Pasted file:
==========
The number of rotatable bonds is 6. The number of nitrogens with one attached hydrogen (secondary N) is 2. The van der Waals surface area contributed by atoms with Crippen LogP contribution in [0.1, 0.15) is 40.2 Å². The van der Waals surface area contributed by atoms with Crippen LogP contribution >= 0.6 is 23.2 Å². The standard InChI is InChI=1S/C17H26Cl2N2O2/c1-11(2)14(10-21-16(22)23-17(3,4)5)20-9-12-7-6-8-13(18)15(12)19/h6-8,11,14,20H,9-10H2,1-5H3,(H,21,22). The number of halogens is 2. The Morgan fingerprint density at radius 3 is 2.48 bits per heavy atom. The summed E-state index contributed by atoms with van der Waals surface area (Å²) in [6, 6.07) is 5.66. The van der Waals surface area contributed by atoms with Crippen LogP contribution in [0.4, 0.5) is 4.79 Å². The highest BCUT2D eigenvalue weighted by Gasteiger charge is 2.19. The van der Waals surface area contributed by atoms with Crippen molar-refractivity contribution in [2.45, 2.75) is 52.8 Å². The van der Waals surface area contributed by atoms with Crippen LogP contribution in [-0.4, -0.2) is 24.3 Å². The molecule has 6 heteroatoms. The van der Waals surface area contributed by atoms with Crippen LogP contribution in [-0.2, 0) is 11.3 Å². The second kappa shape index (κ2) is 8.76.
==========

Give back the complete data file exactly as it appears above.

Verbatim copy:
The number of rotatable bonds is 6. The number of nitrogens with one attached hydrogen (secondary N) is 2. The van der Waals surface area contributed by atoms with Crippen LogP contribution in [0.1, 0.15) is 40.2 Å². The van der Waals surface area contributed by atoms with Crippen LogP contribution >= 0.6 is 23.2 Å². The standard InChI is InChI=1S/C17H26Cl2N2O2/c1-11(2)14(10-21-16(22)23-17(3,4)5)20-9-12-7-6-8-13(18)15(12)19/h6-8,11,14,20H,9-10H2,1-5H3,(H,21,22). The number of halogens is 2. The Morgan fingerprint density at radius 3 is 2.48 bits per heavy atom. The summed E-state index contributed by atoms with van der Waals surface area (Å²) in [6, 6.07) is 5.66. The van der Waals surface area contributed by atoms with Crippen LogP contribution in [0.4, 0.5) is 4.79 Å². The highest BCUT2D eigenvalue weighted by Gasteiger charge is 2.19. The van der Waals surface area contributed by atoms with Crippen molar-refractivity contribution in [2.45, 2.75) is 52.8 Å². The van der Waals surface area contributed by atoms with Crippen LogP contribution in [-0.4, -0.2) is 24.3 Å². The molecule has 6 heteroatoms. The van der Waals surface area contributed by atoms with Crippen LogP contribution in [-0.2, 0) is 11.3 Å². The second kappa shape index (κ2) is 8.76.